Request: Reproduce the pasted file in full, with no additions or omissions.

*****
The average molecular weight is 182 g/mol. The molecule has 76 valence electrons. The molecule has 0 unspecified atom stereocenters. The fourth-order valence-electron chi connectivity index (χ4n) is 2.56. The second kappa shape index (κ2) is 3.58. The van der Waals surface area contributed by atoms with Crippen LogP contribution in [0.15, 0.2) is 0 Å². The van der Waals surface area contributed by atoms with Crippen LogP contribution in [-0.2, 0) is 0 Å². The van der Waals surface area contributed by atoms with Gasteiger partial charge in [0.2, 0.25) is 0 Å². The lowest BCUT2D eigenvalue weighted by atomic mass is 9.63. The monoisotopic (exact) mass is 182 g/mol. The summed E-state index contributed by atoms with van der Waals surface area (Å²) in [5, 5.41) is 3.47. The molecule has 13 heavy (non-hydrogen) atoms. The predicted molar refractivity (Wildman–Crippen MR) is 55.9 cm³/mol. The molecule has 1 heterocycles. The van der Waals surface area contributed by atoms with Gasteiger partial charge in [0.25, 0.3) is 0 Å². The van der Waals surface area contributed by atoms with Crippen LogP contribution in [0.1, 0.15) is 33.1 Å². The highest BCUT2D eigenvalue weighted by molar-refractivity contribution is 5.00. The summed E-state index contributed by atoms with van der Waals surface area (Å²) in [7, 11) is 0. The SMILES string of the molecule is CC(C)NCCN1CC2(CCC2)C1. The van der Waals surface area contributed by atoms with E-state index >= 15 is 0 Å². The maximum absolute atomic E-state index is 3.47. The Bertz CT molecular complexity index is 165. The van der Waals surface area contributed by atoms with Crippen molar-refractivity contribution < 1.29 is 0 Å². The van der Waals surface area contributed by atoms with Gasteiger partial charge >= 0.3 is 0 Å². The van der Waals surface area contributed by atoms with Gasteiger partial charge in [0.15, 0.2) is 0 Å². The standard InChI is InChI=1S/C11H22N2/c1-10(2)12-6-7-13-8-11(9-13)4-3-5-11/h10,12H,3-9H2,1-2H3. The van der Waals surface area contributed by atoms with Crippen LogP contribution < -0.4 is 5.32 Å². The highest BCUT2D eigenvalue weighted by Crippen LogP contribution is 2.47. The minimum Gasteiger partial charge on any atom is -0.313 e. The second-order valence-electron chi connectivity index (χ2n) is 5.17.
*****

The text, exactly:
The average molecular weight is 182 g/mol. The molecule has 76 valence electrons. The molecule has 0 unspecified atom stereocenters. The fourth-order valence-electron chi connectivity index (χ4n) is 2.56. The second kappa shape index (κ2) is 3.58. The van der Waals surface area contributed by atoms with Crippen LogP contribution in [0.15, 0.2) is 0 Å². The van der Waals surface area contributed by atoms with Crippen LogP contribution in [-0.2, 0) is 0 Å². The van der Waals surface area contributed by atoms with Gasteiger partial charge in [0.2, 0.25) is 0 Å². The lowest BCUT2D eigenvalue weighted by atomic mass is 9.63. The monoisotopic (exact) mass is 182 g/mol. The summed E-state index contributed by atoms with van der Waals surface area (Å²) in [5, 5.41) is 3.47. The molecule has 13 heavy (non-hydrogen) atoms. The predicted molar refractivity (Wildman–Crippen MR) is 55.9 cm³/mol. The molecule has 1 heterocycles. The van der Waals surface area contributed by atoms with Gasteiger partial charge in [0.25, 0.3) is 0 Å². The van der Waals surface area contributed by atoms with Crippen LogP contribution in [0.1, 0.15) is 33.1 Å². The highest BCUT2D eigenvalue weighted by molar-refractivity contribution is 5.00. The summed E-state index contributed by atoms with van der Waals surface area (Å²) in [7, 11) is 0. The SMILES string of the molecule is CC(C)NCCN1CC2(CCC2)C1. The van der Waals surface area contributed by atoms with E-state index >= 15 is 0 Å². The maximum absolute atomic E-state index is 3.47. The Bertz CT molecular complexity index is 165. The van der Waals surface area contributed by atoms with Crippen molar-refractivity contribution < 1.29 is 0 Å². The van der Waals surface area contributed by atoms with Gasteiger partial charge >= 0.3 is 0 Å². The van der Waals surface area contributed by atoms with Gasteiger partial charge in [0.15, 0.2) is 0 Å². The standard InChI is InChI=1S/C11H22N2/c1-10(2)12-6-7-13-8-11(9-13)4-3-5-11/h10,12H,3-9H2,1-2H3. The van der Waals surface area contributed by atoms with Crippen LogP contribution < -0.4 is 5.32 Å². The highest BCUT2D eigenvalue weighted by Crippen LogP contribution is 2.47. The minimum Gasteiger partial charge on any atom is -0.313 e. The second-order valence-electron chi connectivity index (χ2n) is 5.17.